Following the fallout of a public spat between the Gift of the Givers (GoG), Makana Municipality and the Department of Water and Sanitation (DWS) over work the GoG had done to alleviate Makhanda’s (Grahamstown) water crisis since February, the municipality has apologised for “misunderstandings” and said it was looking into how the disaster relief organisation could be compensated.
GoG founder Imtiaz Sooliman announced on May 15 that the organisation was withdrawing from Makhanda even though there had been “no disagreement with the Makhanda Municipality”.
Sooliman explained that the contention rather came from the DWS over remuneration for GoG’s extensive interventions, and then instructing GoG to “move our trucks as there is no water crisis in Makhanda”.
In a statement this week, the Makana Communications Office said the GoG had come to Makhanda “at our invitation because there was a crisis”.
“GoG came in to assist us to provide water to residents on the eastern side of the town because there was a problem at the James Kleynhans Water Treatment Works, which led to the municipality not being able to supply water to them. They brought much needed bottled water, animal fodder and helped us to cart water to areas that didn’t have water at the time, for that we are very thankful them,” the municipality said.
“Once they arrived and started doing all this work discussions between themselves and municipal officials commenced and they started drilling a number of boreholes in various areas around the town.”
In his earlier statement, Sooliman said the municipality had suggested everything would be back on line in terms of water supply within five days.
“Gift of the Givers explained to the municipality the extent of the problem was far greater than anyone envisaged. We drew up a rescue plan and commenced the process of ‘saving the city’ immediately. We advised the municipality that the cost to solve the problem will be in the region of R23-million and that this will require government funding,” Sooliman said.
“They said the area has been declared a disaster in the government gazette and they will receive emergency funding with which they will remunerate Gift of the Givers. They were honest, were not sure how much they would receive and when they would receive it. We said it’s fine, their word was good enough for us. We were told that at a council meeting in March it was a unanimous decision that Gift of the Givers will be funded the moment the funds arrive.”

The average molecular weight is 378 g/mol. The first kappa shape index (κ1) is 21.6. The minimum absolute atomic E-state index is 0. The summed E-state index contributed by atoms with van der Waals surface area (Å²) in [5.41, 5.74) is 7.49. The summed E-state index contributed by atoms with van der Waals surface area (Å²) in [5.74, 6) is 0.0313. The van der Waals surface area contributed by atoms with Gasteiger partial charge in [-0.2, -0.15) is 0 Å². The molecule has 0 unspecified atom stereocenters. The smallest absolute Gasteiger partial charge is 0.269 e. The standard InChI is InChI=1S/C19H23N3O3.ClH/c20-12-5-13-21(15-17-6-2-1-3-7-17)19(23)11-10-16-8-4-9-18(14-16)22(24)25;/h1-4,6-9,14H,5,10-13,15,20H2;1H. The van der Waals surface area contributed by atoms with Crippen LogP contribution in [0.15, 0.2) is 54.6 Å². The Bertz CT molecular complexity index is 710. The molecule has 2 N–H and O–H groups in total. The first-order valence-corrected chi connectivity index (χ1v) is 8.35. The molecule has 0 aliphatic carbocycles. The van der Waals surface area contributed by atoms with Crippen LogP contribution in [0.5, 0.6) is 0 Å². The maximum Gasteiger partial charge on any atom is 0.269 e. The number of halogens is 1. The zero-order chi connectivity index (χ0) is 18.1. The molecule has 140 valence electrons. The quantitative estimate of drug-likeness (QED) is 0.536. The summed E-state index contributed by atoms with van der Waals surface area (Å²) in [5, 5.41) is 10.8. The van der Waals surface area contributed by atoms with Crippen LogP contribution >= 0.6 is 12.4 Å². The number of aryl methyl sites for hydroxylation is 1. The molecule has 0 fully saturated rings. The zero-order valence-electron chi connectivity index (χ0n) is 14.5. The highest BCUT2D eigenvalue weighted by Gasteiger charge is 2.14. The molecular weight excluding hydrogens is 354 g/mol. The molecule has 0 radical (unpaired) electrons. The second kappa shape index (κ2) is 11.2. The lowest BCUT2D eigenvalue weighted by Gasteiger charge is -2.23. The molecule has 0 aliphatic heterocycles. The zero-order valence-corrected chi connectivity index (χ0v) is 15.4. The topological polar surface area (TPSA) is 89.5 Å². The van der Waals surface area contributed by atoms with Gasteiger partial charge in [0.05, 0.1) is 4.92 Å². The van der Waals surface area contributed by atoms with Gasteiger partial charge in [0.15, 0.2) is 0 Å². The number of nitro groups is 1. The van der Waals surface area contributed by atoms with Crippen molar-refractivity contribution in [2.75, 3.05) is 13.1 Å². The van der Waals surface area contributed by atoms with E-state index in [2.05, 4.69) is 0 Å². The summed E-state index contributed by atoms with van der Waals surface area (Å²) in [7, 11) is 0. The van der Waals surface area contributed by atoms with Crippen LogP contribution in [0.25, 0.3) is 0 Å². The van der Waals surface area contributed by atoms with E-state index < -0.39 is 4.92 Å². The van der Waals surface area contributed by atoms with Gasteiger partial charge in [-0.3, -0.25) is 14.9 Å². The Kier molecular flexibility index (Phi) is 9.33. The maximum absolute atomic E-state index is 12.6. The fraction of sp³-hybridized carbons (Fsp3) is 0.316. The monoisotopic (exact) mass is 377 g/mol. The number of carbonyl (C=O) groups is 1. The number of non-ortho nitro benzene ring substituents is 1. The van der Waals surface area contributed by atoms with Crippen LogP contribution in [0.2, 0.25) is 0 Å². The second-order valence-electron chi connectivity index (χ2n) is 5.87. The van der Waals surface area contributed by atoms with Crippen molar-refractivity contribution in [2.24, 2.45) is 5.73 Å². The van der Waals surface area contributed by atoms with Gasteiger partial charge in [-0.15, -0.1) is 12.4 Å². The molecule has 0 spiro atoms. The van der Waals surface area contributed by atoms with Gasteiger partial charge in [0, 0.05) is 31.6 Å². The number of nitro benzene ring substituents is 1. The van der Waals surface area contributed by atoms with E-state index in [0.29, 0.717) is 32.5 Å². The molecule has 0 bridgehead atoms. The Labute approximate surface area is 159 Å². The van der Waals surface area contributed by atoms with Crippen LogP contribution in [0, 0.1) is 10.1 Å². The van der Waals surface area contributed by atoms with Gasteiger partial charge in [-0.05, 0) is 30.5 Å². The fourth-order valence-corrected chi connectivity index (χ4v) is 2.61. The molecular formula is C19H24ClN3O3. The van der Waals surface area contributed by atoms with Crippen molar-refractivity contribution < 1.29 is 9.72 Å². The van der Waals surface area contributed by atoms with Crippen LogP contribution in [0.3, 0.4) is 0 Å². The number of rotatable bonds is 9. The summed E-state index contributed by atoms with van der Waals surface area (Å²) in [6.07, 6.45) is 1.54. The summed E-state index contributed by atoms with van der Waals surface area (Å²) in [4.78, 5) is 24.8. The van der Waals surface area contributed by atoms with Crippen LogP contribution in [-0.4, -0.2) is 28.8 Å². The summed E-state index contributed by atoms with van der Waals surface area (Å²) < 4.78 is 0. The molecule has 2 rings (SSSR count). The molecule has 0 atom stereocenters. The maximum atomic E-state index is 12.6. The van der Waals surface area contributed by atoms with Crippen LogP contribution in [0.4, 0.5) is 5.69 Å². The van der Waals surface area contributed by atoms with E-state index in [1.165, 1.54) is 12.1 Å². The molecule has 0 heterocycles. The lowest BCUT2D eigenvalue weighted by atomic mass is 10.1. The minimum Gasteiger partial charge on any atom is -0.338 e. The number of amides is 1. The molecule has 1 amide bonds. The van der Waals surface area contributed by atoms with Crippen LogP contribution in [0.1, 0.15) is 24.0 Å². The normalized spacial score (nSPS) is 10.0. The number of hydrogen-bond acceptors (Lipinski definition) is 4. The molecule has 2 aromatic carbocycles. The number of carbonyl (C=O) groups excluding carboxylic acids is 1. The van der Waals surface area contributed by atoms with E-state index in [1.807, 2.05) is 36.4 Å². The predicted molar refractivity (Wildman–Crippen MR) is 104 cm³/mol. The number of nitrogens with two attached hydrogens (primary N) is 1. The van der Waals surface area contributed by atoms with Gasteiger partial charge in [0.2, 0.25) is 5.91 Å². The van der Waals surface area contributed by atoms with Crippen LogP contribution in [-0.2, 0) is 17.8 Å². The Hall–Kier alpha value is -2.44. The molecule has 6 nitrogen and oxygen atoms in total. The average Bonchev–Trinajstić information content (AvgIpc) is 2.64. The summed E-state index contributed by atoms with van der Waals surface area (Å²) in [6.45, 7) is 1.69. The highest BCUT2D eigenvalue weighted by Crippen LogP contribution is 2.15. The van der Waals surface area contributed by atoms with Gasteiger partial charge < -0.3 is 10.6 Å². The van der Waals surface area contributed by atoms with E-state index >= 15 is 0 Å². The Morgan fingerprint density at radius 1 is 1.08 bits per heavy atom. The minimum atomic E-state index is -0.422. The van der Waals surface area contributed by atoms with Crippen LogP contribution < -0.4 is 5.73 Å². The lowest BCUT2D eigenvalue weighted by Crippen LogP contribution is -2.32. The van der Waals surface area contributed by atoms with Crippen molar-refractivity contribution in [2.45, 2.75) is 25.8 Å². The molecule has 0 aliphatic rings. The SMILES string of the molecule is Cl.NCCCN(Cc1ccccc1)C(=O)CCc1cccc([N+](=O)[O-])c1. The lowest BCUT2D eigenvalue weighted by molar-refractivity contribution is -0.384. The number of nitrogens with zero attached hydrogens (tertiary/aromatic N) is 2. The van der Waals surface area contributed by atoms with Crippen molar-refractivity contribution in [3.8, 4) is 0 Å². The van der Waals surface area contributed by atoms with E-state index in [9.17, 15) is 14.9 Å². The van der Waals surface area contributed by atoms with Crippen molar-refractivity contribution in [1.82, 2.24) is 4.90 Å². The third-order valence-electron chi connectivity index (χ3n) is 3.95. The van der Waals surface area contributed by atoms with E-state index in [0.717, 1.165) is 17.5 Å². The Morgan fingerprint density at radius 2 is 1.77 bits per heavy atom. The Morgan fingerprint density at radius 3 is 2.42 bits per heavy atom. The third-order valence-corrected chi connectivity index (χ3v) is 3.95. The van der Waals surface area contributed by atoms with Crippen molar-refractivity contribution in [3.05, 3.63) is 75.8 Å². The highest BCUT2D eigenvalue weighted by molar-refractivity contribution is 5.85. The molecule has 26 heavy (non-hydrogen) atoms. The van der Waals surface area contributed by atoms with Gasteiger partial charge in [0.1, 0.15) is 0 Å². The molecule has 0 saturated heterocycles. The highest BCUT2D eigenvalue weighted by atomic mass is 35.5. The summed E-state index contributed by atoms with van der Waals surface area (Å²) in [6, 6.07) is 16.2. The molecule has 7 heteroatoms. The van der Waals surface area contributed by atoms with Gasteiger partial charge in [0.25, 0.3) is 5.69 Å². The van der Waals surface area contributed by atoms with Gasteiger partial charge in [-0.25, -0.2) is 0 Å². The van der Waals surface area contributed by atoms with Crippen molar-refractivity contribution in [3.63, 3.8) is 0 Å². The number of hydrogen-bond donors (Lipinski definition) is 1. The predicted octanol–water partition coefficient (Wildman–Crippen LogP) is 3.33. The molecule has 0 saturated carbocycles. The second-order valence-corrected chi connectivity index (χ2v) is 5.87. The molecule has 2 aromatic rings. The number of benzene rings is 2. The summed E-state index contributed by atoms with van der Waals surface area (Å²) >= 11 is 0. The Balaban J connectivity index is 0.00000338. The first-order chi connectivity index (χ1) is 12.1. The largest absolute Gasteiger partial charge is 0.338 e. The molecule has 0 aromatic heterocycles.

Gift of the Givers brought in specialist hydrologist, Dr Gideon Groenewald, and successfully drilled 15 boreholes. They tested the water at huge cost, brought in special filtration systems, and delivered bottled water and water by truck.
“In all this time we had not received a single cent from any government institution. The costs were rising daily. Thus far the intervention has cost us R15 million,” Sooliman said.
Then last week DWS told GoG that only companies from Grahamstown could be paid for the drought intervention.
“So accordingly, a private consultancy will be paid R1.2-million for work related to boreholes (we did the consultancy work, drew up a plan to save the city and sited the boreholes), another company will be paid R7-million for boreholes (which we drilled) and a third company will be paid R1.9-million for electrical work to connect boreholes which we drilled at Waainek (and which we have not be compensated for) to the treatment plant. This is R10-million of taxpayers money handed out freely by the government to people as remuneration for work that Gift of the Givers did.”
Following that, DA caucus leader in Makana Municipality, Mlindi Nhanha said the DA would report the DWS to the Public Protector and request an investigation after R10-million was made available to local companies to do work already completed by the Gift of the Givers.
“The Gift of the Givers is a humanitarian organisation and it saved Makhanda from a looming Day Zero. After spending millions of rands on bottled water, exploration and drilling of boreholes, the government has now decided someone else is good enough to do the work.” Nhanha said.
This week Makana Municipality said: “Currently we are in the process of trying to determine how we can compensate them for the work they have already done. Officials from the Department of Water and Sanitation, the Municipal Infrastructure Support Agency, the municipality and GoG have assessed the work that has been done and costed it. They are now putting together a report that will clarify the amount of work that has been done and how much it cost. As the institution we are looking at the modalities of paying the GoG the costs of the work they have done.
“We are very sorry for any misunderstandings that may have occurred leading up to this process and we would not like these issues to negatively affect the relationship that we have had with the GoG up to now. Meetings continue to take place among the relevant stakeholders.”